Are longer carbon carbon bonds always weaker?

A fascinating Nature paper (vol. 477 pp. 308 – 311 ’11, 15 September) stands what we thought we knew about carbon carbon bonding on its head.  How many transition state diagrams where bonds are stretched to their breakpoint have you seen?  The statement is made [ Nature vol. 456 pp. 45 – 47 ’08 ] that breaking bonds in a transition state extend by only .2 Angstroms — impressive since most bonds are over 1 Angstrom long. So the presumption is that the longer the bond is, the weaker it becomes.  Not so for the compounds described in this paper.

It involves super adamantanes (which the authors call diamondoids).  Consider the diamond structure — all the carbons are tetrahedral.  Adamantanes are the same way.  Extend the adamantane structure by forming further tetrahedral carbon carbon bonds and you get diamondoids.  Structures 6, 7 and 8 show this clearly.

Now take a pair of diamondoids and link them together by a carbon carbon bond (losing 2 hydrogen atoms in the process).  The resultant C – C bonds range in length from 1.647 to 1.704 Angstroms.  So, like cyclobutadiene, they have an evanescent existence, correct?   Wrong !  They don’t break up until heated to over 200 C.  The problem isn’t the instability of the resultant radical or ionic monomers.

The explanation given is that van der Waals effects between the apposed hydrogens on the two diamondoids overcome the energetic penalty of the long bond.  Just when you thought you knew everything.

Organic chemistry — the gift that keeps on giving.

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Comments

  • Curious Wavefunction  On September 23, 2011 at 10:40 am

    I am actually not too surprised by this result and in fact it seems to precisely embody the interplay of competing effects that lies at the heart of any chemical phenomenon. The whole point of the game in chemistry (and computational chemistry in particular) is to figure out which effect wins.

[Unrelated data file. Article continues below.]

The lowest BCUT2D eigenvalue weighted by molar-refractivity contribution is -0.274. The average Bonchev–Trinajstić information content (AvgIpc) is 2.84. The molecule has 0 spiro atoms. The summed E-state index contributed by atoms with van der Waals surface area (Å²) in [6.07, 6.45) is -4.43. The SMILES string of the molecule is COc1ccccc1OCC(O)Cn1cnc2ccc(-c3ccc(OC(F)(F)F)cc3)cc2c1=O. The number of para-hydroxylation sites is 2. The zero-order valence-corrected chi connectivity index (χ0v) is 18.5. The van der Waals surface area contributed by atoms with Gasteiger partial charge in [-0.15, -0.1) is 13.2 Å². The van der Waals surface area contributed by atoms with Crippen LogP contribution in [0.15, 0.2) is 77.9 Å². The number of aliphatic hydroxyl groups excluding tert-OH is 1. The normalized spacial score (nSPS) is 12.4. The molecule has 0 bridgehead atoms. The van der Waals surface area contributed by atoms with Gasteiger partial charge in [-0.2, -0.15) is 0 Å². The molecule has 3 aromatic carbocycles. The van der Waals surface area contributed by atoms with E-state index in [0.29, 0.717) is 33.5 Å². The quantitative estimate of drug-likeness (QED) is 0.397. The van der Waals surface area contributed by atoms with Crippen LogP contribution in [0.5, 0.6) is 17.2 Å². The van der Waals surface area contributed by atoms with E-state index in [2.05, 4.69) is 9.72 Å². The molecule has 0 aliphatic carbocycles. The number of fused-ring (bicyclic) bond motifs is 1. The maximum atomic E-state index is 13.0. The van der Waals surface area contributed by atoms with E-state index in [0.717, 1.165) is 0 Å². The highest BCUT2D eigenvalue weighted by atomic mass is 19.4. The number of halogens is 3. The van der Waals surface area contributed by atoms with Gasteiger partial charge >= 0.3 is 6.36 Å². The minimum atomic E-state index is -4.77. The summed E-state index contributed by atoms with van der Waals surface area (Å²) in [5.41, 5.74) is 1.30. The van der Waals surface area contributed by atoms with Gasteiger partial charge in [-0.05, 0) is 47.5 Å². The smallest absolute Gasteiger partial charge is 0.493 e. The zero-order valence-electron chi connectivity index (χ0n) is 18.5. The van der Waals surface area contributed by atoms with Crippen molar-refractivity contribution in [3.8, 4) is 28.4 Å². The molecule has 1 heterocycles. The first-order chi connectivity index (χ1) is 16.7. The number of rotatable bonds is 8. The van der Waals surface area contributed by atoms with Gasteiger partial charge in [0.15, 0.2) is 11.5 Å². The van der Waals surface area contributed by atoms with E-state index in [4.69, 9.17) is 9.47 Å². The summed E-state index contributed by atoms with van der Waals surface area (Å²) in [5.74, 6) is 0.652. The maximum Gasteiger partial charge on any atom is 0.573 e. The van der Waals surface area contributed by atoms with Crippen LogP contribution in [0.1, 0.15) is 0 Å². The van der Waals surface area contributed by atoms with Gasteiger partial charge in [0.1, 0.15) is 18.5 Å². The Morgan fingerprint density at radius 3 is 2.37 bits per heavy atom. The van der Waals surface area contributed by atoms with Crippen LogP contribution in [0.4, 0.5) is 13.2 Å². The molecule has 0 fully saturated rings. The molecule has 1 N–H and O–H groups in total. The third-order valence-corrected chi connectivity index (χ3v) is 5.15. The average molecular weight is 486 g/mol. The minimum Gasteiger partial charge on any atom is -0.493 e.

• luysii  On September 23, 2011 at 11:44 am

    This sort of thing also tells us that protein protein interactions in the cell are likely to be pretty strong, even when no charges or hydrogen bonds are involved. Think of the amount of surface involved. The interface between the subunits in the nicotinic acetyl choline receptor is 2700 Angstroms^2 (of the snail, but so what) [ Nature vol. 411 pp. 261 – 268, 269 – 276 ’01 ]. I’m sure the strengths of protein/protein interactions have been measured many times.

    Here’s a bit more [ Proc. Natl. Acad. Sci. vol. 101 pp. 16437 – 16441 ’04 ] The hot spot theory of protein protein interactions says that the binding energy between two proteins is governed in large part by just a few critical residues at the binding interface. In a typical interface of 1000 – 2000 square Angstroms, only 5% of the residues from each protein contribute more than 2 kiloCalories/mole to the binding interaction.

  • Wavefunction  On September 26, 2011 at 3:48 pm

    Protein-protein interactions ARE quite strong and nanomolar binding affinities are quite common. The hot spot theory seems to be the current guiding principle. In some of my work with protein-protein interfaces this is precisely what I looked at using Rosetta; mutating (computationally) every single residue at the interface to alanine to see which ones are important. Sometimes it works. Also, 2 kcal/mol can contribute a lot as you know.

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